As it was, the dog bit and tore the flesh of her lower limbs in a dozen or more places, and she will be an invalid for some time to come.
The bulldog was the property of a colored woman named Mrs. Hester Beal, who occupies the flat over the shoe store. During the owner's absence, about 10 o'clock Saturday morning, the big brute stole out into the yard where Eva and her younger sister were playing.
As soon as the dog saw the girls, without the slightest provocation, he became enraged and flew at them savagely. Both girls screamed and ran toward the kitchen door, which is but a step or two from where they were playing.
Eva was the nearest the brute, and before she could reach the house he had caught her by the calf of the leg, biting clear through to the bone and tearing the flesh. Eva struggled and cried out, and tried to get away from the ferocious animal.
Before help could arrive the dog had bitten her in a dozen places and was trying to down the child, which it would probably have done had it not been for the timely arrival of Jones, the carpenter, who attacked the dog with a club, beating him soundly about the body. The brute still clung to the girl, however, until Jones struck him with a hammer, just back of the ears.
This stunned the beast for an instant and made him loose his grasp on Eva who was at once removed to the corner drug store where medical assistance was summoned.
Dr. J.W. Meek was not long in putting in an appearance. He cauterized the wounds, several of which were of quite a serious nature, and then dressed them carefully and expeditiously.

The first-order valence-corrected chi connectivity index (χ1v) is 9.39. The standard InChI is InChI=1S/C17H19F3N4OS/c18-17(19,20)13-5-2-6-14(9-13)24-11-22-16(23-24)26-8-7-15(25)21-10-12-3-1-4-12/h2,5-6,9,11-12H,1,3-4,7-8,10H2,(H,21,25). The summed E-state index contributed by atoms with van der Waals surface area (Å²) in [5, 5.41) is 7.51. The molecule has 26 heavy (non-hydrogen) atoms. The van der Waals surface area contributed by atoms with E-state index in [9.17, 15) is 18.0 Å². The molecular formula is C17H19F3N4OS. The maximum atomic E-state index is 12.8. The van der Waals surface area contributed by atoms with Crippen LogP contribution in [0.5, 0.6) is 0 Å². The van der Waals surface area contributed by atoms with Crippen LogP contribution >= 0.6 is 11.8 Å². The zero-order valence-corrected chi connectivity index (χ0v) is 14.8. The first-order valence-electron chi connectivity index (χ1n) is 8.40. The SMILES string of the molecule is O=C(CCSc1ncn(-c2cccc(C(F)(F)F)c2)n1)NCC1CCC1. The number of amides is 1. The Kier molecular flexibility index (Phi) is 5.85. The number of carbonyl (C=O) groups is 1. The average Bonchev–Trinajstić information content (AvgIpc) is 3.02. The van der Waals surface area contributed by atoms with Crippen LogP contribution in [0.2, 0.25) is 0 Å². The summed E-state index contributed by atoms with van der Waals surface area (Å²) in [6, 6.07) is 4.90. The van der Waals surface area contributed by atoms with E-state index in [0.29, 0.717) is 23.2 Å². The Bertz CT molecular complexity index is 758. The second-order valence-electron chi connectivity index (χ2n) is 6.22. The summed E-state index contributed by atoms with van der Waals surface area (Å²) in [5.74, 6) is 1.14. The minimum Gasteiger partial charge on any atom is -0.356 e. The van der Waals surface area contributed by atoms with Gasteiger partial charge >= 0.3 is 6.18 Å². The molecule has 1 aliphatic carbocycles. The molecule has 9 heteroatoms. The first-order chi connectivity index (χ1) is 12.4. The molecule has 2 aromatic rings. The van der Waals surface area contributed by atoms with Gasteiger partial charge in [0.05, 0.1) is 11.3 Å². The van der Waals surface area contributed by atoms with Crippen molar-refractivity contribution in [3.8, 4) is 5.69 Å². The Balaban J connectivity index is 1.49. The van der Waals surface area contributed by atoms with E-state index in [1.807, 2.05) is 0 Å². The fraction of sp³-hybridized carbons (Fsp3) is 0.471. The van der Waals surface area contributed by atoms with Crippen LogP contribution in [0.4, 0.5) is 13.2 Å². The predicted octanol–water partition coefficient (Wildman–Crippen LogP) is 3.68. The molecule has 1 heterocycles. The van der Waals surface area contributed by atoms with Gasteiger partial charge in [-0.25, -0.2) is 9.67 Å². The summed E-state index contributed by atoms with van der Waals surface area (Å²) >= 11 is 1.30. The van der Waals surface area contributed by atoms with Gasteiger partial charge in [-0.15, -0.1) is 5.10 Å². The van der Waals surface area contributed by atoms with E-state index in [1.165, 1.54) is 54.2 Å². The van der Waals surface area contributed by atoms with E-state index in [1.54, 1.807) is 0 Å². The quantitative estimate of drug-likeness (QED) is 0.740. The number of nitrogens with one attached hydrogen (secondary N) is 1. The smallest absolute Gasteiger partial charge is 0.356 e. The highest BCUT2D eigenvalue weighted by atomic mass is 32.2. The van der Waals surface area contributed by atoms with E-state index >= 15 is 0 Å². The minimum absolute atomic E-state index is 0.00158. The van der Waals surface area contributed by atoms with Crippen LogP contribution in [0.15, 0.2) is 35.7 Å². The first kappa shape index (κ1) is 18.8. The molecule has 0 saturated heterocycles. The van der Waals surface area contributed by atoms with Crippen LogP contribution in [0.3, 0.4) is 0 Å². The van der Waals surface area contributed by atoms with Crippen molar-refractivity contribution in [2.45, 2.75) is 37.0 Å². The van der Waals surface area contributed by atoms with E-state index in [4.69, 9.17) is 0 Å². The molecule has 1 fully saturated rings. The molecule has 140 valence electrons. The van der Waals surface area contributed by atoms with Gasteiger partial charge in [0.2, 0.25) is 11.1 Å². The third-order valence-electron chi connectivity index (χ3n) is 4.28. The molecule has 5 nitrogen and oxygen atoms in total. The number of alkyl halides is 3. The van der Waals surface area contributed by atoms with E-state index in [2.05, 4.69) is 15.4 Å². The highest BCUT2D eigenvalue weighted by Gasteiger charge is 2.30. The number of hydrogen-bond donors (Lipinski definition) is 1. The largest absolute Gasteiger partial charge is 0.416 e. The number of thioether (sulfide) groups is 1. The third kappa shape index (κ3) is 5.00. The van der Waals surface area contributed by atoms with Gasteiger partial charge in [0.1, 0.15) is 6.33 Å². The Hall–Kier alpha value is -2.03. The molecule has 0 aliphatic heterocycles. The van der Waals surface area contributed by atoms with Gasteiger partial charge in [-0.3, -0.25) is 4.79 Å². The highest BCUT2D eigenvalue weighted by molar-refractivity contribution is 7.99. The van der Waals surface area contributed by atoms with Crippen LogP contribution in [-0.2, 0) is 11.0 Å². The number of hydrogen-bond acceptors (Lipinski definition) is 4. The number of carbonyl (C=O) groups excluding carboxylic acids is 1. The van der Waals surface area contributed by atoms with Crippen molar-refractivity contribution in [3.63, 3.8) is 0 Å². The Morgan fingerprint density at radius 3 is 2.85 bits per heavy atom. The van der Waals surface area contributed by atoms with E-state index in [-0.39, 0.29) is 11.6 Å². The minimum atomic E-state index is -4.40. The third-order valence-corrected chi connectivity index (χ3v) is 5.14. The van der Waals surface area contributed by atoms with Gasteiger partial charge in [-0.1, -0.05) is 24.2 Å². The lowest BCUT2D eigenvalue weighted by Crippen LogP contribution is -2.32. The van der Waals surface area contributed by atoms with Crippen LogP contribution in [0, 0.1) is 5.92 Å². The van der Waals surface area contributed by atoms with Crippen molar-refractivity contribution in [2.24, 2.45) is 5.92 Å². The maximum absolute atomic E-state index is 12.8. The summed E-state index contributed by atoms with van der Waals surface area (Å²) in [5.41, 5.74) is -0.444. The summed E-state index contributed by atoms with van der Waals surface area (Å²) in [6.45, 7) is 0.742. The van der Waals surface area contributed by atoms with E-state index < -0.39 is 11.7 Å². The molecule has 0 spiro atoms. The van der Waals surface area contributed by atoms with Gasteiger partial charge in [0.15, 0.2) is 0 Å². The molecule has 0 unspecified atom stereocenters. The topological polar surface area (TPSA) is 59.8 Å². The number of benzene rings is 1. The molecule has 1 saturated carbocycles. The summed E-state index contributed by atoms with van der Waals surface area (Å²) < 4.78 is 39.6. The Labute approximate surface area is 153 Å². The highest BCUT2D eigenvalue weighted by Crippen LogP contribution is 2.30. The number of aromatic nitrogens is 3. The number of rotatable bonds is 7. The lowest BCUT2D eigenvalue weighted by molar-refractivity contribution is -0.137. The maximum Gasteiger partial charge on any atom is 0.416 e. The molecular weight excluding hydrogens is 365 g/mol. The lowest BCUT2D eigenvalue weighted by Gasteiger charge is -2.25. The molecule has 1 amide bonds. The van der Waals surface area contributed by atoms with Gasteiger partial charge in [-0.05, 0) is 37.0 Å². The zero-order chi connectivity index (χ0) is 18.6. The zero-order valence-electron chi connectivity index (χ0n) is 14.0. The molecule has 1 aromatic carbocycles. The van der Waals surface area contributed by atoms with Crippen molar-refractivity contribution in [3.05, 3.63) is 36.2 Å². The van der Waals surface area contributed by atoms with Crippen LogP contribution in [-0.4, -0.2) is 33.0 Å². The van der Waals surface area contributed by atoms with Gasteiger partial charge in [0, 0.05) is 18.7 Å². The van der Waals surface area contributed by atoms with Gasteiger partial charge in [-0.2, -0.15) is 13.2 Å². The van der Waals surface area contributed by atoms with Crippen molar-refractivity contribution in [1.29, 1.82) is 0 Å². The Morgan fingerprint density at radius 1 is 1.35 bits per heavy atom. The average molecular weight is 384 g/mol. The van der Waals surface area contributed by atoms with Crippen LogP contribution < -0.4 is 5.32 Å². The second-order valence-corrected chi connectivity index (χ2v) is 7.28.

Meantime the bulldog had come to himself, and made a spring at the carpenter, displaying his incisors and growling savagely. He was weak and half blinded from his recent pounding, and he miscalculated his strength, for he fell back to the ground and slunk away into a barrel.
Officer Daley, or Casey, from the Lake Street Station - there seems to be doubt as to who traveled the beat that day - appeared on the scene after the danger was past, and was requested, even by the owner, to shoot the dog. Coward-like he declined the job, fearing to go near enough to the barrel where the brute lay. Again and again the cowardly officer was importuned to shoot the dog, but he tremblingly refused.
Dr. Meek was applied to for assistance by the neighbors. As soon as he had attended to Eva he went home after a rifle, with which he shot the already half-dead brute, much to the relief of quaking Mr. Daley or Mr. Casey, as the case may be.
The doctor examined the animal's blood and pronounced it perfectly pure. The dog was not rabid and little Eva will in a few weeks be out with her playmates, as lively and sound as ever.
The neighbors and Eva's father and mother speak in the highest terms of Dr. Meek's skill and bravery, while many of the contemptuous expressions directed at the cowardly officer by the male population of the neighborhood are couched in terms best expressed in print by long dashes and omissions.
Daily Inter Ocean, May 28, 1890